In Francis Turnly’s trilogy one schoolgirl becomes a cat and another goes missing. The sheep farmer turned dramatist discusses The Great Wave
‘I tick a variety of boxes,” says Francis Turnly, whose play The Great Wave is about to open in London at the National Theatre. “Asian, British, Irish, mixed, none of these. It changes, depending on how I feel that day.” Turnly’s father was a Northern Irish journalist who at one point taught English in Tokyo. There he met Turnly’s mother, and the family settled in County Antrim. When meeting people who are confused by the combination of his looks and accent, Turnly describes himself as “a Japanese Ulsterman”. Perhaps not surprisingly, he adds: “All my plays are about identity. I’ve often written about someone becoming someone else, someone turning into something else.”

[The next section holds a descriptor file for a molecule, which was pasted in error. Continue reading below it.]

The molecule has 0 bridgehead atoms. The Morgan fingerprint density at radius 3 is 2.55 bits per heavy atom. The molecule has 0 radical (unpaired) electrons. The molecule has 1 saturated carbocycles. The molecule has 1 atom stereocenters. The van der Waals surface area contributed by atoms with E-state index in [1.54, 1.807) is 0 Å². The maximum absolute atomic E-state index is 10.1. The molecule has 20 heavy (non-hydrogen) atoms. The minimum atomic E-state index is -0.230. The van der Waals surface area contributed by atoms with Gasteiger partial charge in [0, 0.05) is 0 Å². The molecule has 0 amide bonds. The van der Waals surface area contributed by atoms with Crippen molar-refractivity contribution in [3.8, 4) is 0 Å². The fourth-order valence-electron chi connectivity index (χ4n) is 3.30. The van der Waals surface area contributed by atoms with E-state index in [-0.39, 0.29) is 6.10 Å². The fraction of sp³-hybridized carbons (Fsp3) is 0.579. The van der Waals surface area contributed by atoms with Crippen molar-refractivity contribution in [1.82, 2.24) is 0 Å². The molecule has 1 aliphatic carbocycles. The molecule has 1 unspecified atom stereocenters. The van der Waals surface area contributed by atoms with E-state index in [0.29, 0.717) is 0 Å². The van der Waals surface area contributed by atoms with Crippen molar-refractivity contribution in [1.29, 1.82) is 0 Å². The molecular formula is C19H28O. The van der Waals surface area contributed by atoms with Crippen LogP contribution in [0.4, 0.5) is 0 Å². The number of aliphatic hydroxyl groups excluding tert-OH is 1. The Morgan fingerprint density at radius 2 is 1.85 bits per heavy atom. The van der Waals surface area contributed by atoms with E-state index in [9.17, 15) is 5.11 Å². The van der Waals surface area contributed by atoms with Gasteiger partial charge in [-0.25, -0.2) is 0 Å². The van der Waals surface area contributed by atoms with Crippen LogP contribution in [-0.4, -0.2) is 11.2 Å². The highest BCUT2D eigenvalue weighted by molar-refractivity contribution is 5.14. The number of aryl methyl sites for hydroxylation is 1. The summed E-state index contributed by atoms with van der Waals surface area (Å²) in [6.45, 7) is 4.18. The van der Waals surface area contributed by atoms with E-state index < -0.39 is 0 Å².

In another sense, Turnly has an unusual background for a playwright – his first profession was sheep farmer. Since 2015, he has been away from the farm a lot – given an office in London as Channel 4 writer in residence at the Tricycle Theatre. During his post, Turnly wrote two plays, both set in Japan: The Great Wave and Neko. These are the second and third parts of a trilogy that began with Harajuku Girls in 2015.
I’m from the generation that was affected a little by the Troubles. At the moment, I feel safer in Belfast than London
Link : ‘I didn’t fancy being stuck in North Korea’: the stormy thriller by a Japanese Ulsterman